You are currently browsing the category archive for the ‘Peace’ category.

Rumi Ahmed
20 November, 2009, USA

Take from the altar of the ancients, not the ashes, but the fire.

– Gustav Mahler

The verdict of the Appellate Division regarding the murder of President Sheikh Mujibur Rahman and members of his family is an important milestone in our political and judicial history. The men accused of the murder went through our entire judicial system, from the District Court to the Appellate Division. Some of the individuals initially accused were acquitted. Those who were convicted had the chance to present all suitable defences, and were accorded all the rights which our state gives defendants in criminal prosecutions.

For all those individuals who were affected by the gruesome murders, one hopes that this comes as some salve to the personal wound that will undoubtedly haunt them the rest of their lives. The psychological trauma that comes from the assassination of loved ones, and the dislocation that comes from seeing our elders and guardians lying bloodied and lifeless, is unparalleled. We hope the pain that they carry around every day is a little lighter today.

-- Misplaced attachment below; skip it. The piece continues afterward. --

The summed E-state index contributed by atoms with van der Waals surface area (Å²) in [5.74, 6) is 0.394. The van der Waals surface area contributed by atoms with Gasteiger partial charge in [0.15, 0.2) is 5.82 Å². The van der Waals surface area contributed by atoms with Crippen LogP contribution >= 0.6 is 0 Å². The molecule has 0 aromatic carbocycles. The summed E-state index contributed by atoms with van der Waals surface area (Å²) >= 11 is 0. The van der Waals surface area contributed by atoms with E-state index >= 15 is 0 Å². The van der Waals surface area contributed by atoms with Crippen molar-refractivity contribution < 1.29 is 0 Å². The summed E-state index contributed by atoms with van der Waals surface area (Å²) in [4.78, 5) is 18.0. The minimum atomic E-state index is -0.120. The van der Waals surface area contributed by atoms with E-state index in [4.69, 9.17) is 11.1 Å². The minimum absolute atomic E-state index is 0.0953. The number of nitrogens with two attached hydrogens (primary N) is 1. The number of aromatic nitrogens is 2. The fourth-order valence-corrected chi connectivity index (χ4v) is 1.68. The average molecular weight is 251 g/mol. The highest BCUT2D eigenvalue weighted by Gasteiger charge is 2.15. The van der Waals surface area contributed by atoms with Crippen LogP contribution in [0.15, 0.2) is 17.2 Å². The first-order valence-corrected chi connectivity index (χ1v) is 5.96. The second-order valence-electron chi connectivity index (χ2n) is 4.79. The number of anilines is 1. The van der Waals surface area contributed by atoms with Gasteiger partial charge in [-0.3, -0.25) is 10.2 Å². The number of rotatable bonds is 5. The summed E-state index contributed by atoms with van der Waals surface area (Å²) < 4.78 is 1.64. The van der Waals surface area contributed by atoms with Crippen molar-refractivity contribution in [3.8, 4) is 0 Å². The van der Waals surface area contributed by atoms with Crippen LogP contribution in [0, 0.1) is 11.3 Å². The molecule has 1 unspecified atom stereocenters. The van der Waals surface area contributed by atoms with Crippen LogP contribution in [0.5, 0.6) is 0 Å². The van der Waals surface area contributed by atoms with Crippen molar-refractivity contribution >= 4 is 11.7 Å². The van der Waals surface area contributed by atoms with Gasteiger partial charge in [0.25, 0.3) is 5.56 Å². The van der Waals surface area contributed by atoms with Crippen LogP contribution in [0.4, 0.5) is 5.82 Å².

As a result of the verdict today, at least five individuals will soon die. I hope their families will make peace with that, and be able to continue with normal and productive lives.

However, where justice ends, reflection begins.

Let’s think of sets, and Venn diagrams.

Think about the set of people who had responsibility for the 15th August massacre. Narrow that set to all individuals alive today. Are there only twelve people in that set?

Let’s narrow it still further. Let’s think about all the people against whom there exists tangible evidence regarding dereliction of duty or involvement in conspiracy. Are there only twelve people in that set?